History of the Colonial House Inn - St. Ignace
The history of the Colonial House Inn may always remain a
mystery as the many stories and documentation do not agree.
The Chamber’s family originally lived North of town and exchanged their farm with the St. Antoine for the house in town. Their mercantile was across the street where Arnold’s is currently located. They sold wood and coal to the steamers and horse supplies. Eventually they sold the property to Arnold’s ferry line. See the St. Antoine rock behind the Gold Mine.
The Colonial House Inn is also known as the Colonial House Hotel and John Chambers House. The house is listed on both the Michigan Historical Preservation www.mcgi.state.mi.us/hso/sites/9236.htm and the National Register of Historical Places www.nationalregisterofhistoricplaces.com/mi/Mackinac/state.html . It states the older section, of the house was completed about 1870, is a two-story, rectangular frame structure with hipped roof and coarse stone rubble foundation. The front addition is a three-story, yellow-painted clapboard and fishscale shingle building with a two-story entry portico supported by four columns which rest on a stone foundation. The place is listed as a vernacular example of the Colonial Revival style built by local builders, the front addition was completed about 1910. It also states that around 1910, Patrick and Michael built the front addition to reflect the acknowledged prominence of the family.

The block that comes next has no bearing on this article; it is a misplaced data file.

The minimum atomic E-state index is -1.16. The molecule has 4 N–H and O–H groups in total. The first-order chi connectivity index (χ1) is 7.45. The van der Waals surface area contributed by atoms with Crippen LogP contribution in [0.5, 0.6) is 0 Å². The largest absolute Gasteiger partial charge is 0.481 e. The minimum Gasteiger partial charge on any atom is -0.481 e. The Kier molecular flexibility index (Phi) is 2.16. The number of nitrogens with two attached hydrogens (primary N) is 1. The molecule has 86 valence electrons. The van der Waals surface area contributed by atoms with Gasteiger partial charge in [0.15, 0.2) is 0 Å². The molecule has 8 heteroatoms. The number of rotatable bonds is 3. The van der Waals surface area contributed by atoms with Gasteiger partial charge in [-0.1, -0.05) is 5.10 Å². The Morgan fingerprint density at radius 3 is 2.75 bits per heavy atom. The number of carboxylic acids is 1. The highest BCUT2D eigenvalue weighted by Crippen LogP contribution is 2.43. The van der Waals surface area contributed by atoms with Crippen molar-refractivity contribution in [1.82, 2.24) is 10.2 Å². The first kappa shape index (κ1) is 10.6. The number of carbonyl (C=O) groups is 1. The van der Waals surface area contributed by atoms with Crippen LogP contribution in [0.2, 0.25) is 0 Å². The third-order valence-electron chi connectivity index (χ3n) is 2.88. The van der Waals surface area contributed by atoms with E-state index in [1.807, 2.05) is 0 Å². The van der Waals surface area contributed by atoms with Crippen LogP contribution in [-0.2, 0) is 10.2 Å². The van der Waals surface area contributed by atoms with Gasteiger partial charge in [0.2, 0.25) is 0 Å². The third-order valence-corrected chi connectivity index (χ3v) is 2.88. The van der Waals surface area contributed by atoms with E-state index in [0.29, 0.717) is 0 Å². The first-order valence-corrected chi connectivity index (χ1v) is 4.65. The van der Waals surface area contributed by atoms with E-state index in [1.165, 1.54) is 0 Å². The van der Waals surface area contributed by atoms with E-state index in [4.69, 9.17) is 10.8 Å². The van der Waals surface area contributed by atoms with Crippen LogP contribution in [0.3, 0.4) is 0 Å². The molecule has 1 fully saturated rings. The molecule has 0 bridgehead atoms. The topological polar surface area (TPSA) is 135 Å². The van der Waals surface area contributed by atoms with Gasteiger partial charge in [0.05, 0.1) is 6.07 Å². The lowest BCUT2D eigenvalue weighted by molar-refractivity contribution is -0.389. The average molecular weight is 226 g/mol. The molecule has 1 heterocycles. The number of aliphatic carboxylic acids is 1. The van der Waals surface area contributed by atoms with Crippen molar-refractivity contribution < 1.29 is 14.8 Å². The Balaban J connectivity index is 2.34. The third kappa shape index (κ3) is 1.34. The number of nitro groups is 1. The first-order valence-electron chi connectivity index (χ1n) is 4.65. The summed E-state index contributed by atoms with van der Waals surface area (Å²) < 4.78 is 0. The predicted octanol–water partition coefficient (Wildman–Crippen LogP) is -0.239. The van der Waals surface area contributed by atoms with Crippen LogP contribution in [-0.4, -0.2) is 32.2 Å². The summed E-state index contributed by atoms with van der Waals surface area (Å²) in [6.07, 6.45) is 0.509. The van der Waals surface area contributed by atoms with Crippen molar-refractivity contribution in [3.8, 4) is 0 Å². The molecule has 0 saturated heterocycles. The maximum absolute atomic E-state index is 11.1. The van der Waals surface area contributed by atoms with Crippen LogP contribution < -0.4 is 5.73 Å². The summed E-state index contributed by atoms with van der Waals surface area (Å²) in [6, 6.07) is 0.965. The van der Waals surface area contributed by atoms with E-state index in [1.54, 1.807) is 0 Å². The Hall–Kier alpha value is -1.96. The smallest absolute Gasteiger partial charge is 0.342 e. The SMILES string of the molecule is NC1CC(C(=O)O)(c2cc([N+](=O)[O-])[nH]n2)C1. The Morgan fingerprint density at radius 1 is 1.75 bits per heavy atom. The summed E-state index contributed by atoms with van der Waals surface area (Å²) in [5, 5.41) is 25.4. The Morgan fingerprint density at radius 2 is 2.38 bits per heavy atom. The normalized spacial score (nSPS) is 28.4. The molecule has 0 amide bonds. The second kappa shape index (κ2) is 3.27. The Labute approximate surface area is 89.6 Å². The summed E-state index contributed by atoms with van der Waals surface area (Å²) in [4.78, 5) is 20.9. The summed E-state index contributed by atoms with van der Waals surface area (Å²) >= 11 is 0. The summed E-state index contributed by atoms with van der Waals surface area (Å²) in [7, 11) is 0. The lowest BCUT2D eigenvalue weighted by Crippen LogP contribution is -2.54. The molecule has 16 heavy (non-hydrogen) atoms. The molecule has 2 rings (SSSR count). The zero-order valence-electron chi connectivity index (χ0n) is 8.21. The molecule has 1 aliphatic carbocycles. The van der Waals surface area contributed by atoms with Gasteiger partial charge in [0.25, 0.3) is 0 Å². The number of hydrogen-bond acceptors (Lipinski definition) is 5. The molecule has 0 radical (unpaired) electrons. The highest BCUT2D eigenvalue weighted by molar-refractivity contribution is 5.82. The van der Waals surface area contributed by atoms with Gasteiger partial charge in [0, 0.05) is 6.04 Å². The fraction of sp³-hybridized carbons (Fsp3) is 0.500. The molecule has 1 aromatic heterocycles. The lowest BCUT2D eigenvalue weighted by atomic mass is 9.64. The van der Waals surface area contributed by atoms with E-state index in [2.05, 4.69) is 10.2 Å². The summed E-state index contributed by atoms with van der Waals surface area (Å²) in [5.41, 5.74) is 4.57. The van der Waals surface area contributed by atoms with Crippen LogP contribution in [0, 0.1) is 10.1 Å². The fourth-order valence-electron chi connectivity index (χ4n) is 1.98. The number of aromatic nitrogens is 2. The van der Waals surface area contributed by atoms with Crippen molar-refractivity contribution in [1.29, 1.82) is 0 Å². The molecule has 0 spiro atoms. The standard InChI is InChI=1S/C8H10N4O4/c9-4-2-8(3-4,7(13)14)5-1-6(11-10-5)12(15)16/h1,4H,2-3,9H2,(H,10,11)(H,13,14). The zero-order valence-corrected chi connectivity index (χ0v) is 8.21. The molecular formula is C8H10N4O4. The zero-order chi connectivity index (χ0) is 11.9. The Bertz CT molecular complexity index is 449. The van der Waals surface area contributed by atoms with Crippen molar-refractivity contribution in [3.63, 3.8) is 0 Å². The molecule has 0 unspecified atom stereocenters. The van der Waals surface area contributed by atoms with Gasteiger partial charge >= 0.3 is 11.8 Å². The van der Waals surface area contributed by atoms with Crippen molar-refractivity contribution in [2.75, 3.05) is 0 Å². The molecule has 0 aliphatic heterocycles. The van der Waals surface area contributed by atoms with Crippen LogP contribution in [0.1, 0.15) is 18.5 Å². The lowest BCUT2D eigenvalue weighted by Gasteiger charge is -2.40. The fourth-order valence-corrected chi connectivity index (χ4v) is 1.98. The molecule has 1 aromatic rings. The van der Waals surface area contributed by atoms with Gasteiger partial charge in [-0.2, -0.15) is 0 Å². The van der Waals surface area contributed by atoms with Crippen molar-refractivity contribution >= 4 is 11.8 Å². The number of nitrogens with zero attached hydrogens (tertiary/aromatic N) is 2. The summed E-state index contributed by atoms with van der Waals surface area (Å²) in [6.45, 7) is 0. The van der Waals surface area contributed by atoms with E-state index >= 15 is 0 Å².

The Chambers House historic significance was as the residence of the John Chambers family, one of the pioneer business families in the St. Ignace. John Chambers Sr., a native of Ireland, arrived in Philadelphia in 1846. He and his family moved to St. Ignace about 1870 from Mackinac Island and constructed the two-story house for his family on State Street. His sons, John Jr., Patrick, and Michael, opened a small general store, built the first dock, and pooled their money to acquire large real estate holdings in the city. Michael rose to political prominence, serving as a State Representative and later Mayor of St. Ignace.
In 1945, relatives sold the house to a retired Great Lakes captain who converted the house to an inn from 1947 to 1978. The inn re-opened in May 1981 after extensive interior renovations.
The Maple Room bed is believed to be an Eastlake bed from the period of 1860 – 1870.
The Antique Room bed and dresser are believed to be an Eastlake from 1890. The bed has the stamp of #13 printed on the pieces on the inside.